Month: May 2015

Drama Review: No Exit by Jean-Paul Sartre

“Hell-is other people!” Garcin exclaimed. To be trapped it a room until the day-after-the –end-of-eternity with the three characters from No Exit, it would be. In this iconoclastic play, Jean-Paul Sartre constructed a complex paradigm for eternal damnation. His version lacked the expected fire, brimstone and horned guy with a pitchfork. Inez observed: “We’ll serve as torturers for each other.” (Page 17) How’s that for perdition?

“A drawing room in the Second Empire style” comprised this “hell”. (Page 3) It contained three sofas, a “massive bronze ornament” on the mantelpiece, and a door with a bell. Sometimes the latter worked, other times it didn’t. I applaud Sartre for coming up with a unique take. Most authors and playwrights would’ve “borrowed” Dante’s version from The Inferno.  This dramatist brilliantly exercised his imagination. (Let this be a lesson to the rest of us authors out there.)

The depth of the characters impressed me. The playwright didn’t resort to clichés or banalities, here. Each one entailed a great deal of intricacy and thought. In life Garcin ran a pacifist newspaper. Inez’s lesbian sexual orientation no doubt shocked audiences when the play premiered in 1944. Estelle showed her vanity upon realizing the room lacked a mirror. The drama developed as these characters attempted to discover why they ended up in Hell. I really liked the layers the playwright added to their stories. I thought the development outstanding, also. I didn’t read any bland exposition in the text.

I don’t like to give away spoilers, but I really enjoyed Garcin’s painful moment of self-discovery. I might be guilty of some schadenfreude here. I take solace in the fact I experienced it because of a fictional character.

Garcin: Can one possibly be a coward when one’s deliberately courted danger at every turn? And can one judge a life by a single action?

Inez: Why not? For thirty years you dreamt you were a hero, and condoned a thousand petty lapses—because a hero, of course, can do no wrong. An easy method, obviously. The a day came when you were up against it, the red light of real danger—and you took the train to Mexico. (Page 43)

Ouch! That was raw; but, then again, this was Hell.

I also enjoyed the interesting plot twist near the final curtain. Throughout the play the characters couldn’t open the door. This added to the theme that each couldn’t escape each other’s company. Near the end of the drama the door opened. None of the characters chose to leave. It made me wonder if the playwright included a “Hell is ourselves” subtext.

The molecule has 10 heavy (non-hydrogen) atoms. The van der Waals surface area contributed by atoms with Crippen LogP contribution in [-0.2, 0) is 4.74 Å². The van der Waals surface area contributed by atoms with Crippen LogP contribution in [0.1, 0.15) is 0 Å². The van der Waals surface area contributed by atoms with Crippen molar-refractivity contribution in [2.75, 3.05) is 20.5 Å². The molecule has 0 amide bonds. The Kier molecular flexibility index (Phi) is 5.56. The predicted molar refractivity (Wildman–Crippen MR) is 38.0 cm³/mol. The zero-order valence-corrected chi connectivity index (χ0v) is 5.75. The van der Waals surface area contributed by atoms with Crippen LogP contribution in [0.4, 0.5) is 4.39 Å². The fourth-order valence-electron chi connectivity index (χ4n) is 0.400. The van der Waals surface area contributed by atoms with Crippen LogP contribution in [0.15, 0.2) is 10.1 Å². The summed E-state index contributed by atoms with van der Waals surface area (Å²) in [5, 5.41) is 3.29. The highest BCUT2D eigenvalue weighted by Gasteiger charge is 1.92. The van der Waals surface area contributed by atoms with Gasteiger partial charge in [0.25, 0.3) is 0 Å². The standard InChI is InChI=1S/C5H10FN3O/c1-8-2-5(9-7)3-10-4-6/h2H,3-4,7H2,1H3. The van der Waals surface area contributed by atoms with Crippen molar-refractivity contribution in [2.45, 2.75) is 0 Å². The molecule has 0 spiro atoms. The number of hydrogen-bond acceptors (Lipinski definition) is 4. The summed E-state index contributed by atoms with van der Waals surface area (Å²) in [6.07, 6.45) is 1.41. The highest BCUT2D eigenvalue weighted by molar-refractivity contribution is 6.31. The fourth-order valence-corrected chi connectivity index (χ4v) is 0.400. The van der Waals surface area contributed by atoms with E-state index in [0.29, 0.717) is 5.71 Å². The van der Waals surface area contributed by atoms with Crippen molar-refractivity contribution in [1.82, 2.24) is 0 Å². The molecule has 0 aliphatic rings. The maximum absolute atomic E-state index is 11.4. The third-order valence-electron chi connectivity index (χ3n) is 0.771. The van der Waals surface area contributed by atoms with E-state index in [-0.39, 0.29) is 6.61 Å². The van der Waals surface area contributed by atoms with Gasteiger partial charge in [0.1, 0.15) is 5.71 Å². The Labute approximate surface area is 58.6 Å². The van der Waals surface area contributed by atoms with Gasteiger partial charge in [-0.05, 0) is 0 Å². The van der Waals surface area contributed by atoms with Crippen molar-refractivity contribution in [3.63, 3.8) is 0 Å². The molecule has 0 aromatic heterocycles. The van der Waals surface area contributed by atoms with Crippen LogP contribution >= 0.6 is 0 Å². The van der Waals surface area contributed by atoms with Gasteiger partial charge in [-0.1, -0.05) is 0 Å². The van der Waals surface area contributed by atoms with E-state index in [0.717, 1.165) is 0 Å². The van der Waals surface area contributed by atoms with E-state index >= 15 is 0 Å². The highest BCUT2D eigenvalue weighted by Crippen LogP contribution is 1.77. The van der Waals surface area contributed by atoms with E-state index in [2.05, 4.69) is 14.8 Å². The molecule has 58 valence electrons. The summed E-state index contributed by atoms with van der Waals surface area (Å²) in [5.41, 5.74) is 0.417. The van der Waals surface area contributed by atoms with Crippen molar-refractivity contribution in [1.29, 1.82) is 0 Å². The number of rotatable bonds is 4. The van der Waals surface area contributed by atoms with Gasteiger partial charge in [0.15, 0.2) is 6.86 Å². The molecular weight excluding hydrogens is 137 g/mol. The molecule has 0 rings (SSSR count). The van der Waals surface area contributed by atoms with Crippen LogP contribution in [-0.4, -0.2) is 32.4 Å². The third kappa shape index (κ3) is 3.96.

I did have one issue with No Exit.  Several times characters referred to the bronze ornament on the mantelpiece. At no point did anyone describe it. My curiosity piqued as to what it was, exactly. I’m not sure if Sartre left it vague so the show’s directors had some leeway with it. At any rate, based on the distinct personality types the characters showed, I would’ve liked a vivid depiction of the bronze ornament.

No Exit is just as inimitable today as it was when it premiered in 1944. I’d encourage those interested in either drama or literature to experience it. After all: unlike the characters, readers have the option of leaving the room should they find it too unpleasant.   

Book Review: The Family of Pascual Duarte by Camilo Jose Cela

Camilo Jose Cela crafted an outstanding novel about the results of a sorrowful life. He presented his tale through the writings of the protagonist as he awaited a death sentence. It enabled me to really connect with Pascual Duarte and understand his mindset and motivations. I applaud the author on his excellent choice of narration.

I found the beginning of The Family of Pascual Duarte the best I’ve ever read. Cela opened with a “Preliminary Note from the Transcriber”. He followed up with “Duarte’s Letter to the First Recipient of His Manuscript”. The author wrote both of them so convincingly that I initially thought this a work of non-fiction. That’s not an easy feat to achieve.

While Duarte freely resorted to violence, I could still empathize with the character. During his youth, his father died from rabies. (Page 41) When his 10 year old brother passed away his mother didn’t cry. This event fueled his anger and resentment. (Page 46) Things didn’t get much better for poor Duarte. A horse threw his pregnant wife off its back. This caused his first child to abort. (Page 80) His second son passed away at 11 months. (Page 88) Before killing the man who seduced his wife, the victim asked if Duarte thought his wife still loved him. (Page 129) You’ve got to think the guy had it coming to him just for being stupid.

The blurb on the back of the book mentioned that critics have compared Pascual Duarte to the narrator in Albert Camus’ The Stranger. I disagree. While the author told the story through the protagonists’ eyes, I could understand his motivations for his violent behavior. For instance: Duarte returned to his wife after an absence of several years. Upon his return he discovered the same man who “ruined” (Page 122) his sister impregnated his wife. While I don’t condone violence, I can understand why the narrator resorted to it in this case.